Buster likes to sit on Alex.
Buster and Alex are so famous.
Buster likes to sit on Alex.
Buster and Alex are so famous.
I would like to thank God and the Republic of Argentina for the best moment of my life: RODENTS THAT COME TO YOU FOR SCRITCHES!
Hello Tumblr Friends! Here is the update I sent to all the donors, and you all should receive it too, for all of your support and reblogging, thanks again! :
Hola lovely friends!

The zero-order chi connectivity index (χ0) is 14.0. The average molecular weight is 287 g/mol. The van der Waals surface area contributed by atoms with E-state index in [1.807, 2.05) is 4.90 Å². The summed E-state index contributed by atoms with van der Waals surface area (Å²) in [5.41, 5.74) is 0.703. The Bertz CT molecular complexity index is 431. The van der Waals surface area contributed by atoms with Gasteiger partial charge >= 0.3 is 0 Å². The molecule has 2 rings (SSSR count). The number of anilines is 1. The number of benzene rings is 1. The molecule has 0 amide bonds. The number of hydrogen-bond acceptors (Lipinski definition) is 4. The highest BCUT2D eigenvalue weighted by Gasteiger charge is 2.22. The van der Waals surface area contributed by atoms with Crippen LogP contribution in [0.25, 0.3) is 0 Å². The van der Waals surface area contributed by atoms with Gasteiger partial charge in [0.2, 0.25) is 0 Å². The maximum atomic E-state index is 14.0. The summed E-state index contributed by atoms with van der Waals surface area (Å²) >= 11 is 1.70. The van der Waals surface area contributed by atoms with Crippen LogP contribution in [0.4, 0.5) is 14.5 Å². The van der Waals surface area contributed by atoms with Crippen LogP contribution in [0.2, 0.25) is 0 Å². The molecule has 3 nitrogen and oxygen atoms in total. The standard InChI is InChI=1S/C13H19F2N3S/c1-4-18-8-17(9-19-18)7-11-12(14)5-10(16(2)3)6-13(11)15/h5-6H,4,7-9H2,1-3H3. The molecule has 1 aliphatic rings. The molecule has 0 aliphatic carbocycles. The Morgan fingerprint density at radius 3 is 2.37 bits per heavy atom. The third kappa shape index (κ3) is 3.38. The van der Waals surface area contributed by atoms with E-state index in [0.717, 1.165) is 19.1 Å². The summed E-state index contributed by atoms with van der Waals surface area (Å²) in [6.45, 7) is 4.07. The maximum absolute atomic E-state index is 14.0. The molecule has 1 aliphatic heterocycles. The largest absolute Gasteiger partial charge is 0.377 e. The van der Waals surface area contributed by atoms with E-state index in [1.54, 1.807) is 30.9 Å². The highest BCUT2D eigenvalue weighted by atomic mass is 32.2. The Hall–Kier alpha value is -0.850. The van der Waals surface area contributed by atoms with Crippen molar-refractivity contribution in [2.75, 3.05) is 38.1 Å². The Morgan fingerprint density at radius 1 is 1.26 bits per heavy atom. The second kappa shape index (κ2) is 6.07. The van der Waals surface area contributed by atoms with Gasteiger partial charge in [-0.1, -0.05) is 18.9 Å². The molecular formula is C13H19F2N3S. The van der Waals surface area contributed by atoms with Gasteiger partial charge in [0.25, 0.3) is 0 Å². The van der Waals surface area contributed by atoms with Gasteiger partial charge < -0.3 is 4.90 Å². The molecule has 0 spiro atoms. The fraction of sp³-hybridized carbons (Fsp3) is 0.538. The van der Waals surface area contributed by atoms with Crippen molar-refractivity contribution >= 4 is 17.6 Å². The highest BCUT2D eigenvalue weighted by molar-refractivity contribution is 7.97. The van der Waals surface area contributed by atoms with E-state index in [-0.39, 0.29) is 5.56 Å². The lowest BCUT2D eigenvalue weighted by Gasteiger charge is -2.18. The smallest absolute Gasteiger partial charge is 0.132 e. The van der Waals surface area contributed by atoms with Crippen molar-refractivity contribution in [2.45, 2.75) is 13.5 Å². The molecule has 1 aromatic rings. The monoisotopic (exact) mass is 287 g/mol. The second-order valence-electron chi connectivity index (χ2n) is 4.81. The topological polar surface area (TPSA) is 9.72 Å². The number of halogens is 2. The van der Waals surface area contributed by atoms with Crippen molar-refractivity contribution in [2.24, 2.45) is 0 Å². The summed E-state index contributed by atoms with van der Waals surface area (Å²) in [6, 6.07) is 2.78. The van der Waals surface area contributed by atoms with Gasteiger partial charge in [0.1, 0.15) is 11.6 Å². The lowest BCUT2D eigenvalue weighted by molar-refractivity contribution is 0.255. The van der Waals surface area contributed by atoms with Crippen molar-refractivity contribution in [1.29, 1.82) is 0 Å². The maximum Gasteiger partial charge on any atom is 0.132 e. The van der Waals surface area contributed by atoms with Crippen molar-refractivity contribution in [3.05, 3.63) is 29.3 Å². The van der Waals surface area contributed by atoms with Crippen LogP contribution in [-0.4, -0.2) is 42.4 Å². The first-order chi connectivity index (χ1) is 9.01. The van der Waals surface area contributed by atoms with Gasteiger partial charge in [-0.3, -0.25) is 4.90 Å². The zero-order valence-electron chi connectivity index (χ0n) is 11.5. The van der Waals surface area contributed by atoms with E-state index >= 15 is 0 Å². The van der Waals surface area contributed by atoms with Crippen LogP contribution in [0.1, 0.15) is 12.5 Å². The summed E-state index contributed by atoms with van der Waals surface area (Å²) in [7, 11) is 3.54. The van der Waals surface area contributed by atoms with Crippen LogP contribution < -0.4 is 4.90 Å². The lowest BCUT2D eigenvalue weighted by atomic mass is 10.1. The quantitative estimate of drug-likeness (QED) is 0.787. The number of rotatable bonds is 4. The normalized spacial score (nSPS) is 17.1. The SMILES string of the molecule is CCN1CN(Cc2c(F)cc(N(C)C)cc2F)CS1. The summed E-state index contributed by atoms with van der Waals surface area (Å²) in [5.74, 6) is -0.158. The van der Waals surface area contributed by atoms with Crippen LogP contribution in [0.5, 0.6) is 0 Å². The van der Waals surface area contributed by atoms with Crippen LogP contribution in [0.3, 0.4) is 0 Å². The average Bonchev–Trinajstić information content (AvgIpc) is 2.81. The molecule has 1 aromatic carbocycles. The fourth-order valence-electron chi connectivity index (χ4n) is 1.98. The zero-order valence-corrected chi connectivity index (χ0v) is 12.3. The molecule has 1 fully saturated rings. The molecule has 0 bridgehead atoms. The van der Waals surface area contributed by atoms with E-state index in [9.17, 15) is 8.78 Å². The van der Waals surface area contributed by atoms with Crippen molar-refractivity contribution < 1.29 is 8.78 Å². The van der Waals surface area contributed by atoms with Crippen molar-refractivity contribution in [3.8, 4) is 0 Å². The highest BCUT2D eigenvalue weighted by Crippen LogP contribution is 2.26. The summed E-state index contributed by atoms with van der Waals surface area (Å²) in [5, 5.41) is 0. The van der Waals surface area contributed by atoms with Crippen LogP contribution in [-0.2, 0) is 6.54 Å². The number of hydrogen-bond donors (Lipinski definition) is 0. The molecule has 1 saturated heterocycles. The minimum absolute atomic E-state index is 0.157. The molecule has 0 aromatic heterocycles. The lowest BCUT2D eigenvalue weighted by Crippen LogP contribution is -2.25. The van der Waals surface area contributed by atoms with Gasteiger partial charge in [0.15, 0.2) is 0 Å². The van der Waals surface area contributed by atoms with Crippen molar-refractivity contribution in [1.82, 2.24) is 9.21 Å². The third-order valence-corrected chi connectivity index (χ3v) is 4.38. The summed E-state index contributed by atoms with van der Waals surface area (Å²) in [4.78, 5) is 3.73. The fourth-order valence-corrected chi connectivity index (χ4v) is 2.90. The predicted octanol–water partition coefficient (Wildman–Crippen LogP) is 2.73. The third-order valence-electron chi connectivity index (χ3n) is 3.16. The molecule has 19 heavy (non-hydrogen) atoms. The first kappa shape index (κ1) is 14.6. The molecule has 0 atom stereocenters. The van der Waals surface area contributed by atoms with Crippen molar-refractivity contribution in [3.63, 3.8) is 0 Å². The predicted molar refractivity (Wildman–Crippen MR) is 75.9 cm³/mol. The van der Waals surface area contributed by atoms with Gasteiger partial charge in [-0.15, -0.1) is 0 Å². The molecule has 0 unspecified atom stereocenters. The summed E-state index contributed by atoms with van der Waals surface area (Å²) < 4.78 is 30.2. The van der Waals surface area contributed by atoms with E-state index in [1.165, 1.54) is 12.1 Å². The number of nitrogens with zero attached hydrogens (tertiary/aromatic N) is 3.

It’s sad to say, but it’s the end of an era for me - in 1.5 weeks I meet my Mom in Argentina and my volunteering is officially over. What an experience it has been! More than I could have imagined. It was fun, sad, uplifting, hard, exciting, tiring, heartbreaking; too many adjectives to describe. From the very beginning in outskirts of Arequipa, Peru, working with kids who live without electricity and running water (not even the bacteria infested water everyone else in Arequipa gets to enjoy), the 5 year old kids who literally looked after their younger siblings, the toddlers who walked to class by themselves - it wasn’t as much of a shock as it should have been, because I’ve traveled before in Asia and Africa, but developing relationships with them was much different than impassively seeing them passing by on the street. I won’t be that gringo who says, “Oh, they are just sooo happy despite being sooo poor.” There is no doubt about it, their life is hard. I think all I can say about it is: they are kids and kids everywhere are the same, they want to play, smile, learn, chase balloons, draw with chalk, play with the puppies on the street. I’m glad that we were able to help provide those moments - give them a school to go to, a place to learn relationship skills, to let go and have fun, to be kids. Not to mention bringing water to a community. I remember one volunteer coming and saying, “How can you teach here, how can you call this a school? There is no bathroom, no sink.” I was mad, we were doing the best we could with what we had, and I told him, “Well, if it sucks so bad then do something about it!” He didn’t come back, he took a hiking trip instead. WE did something about it though. That’s the difference between you and many people in this world, and you should be proud of yourselves. I realized how little it takes to actually make a difference. Of course Westerners can’t come into a place and change it or expect to change it, especially the social problems, but we can use our hearts to do little things like build a water tank, buy books, jump ropes. This project of ours wasn’t about changing or saving the world, from the very beginning it was about making just ONE person’s life, one child’s life, a little better for a moment - that’s all we could have asked for, despite how altruistic our motives were, and I can say, we successfully achieved beyond that.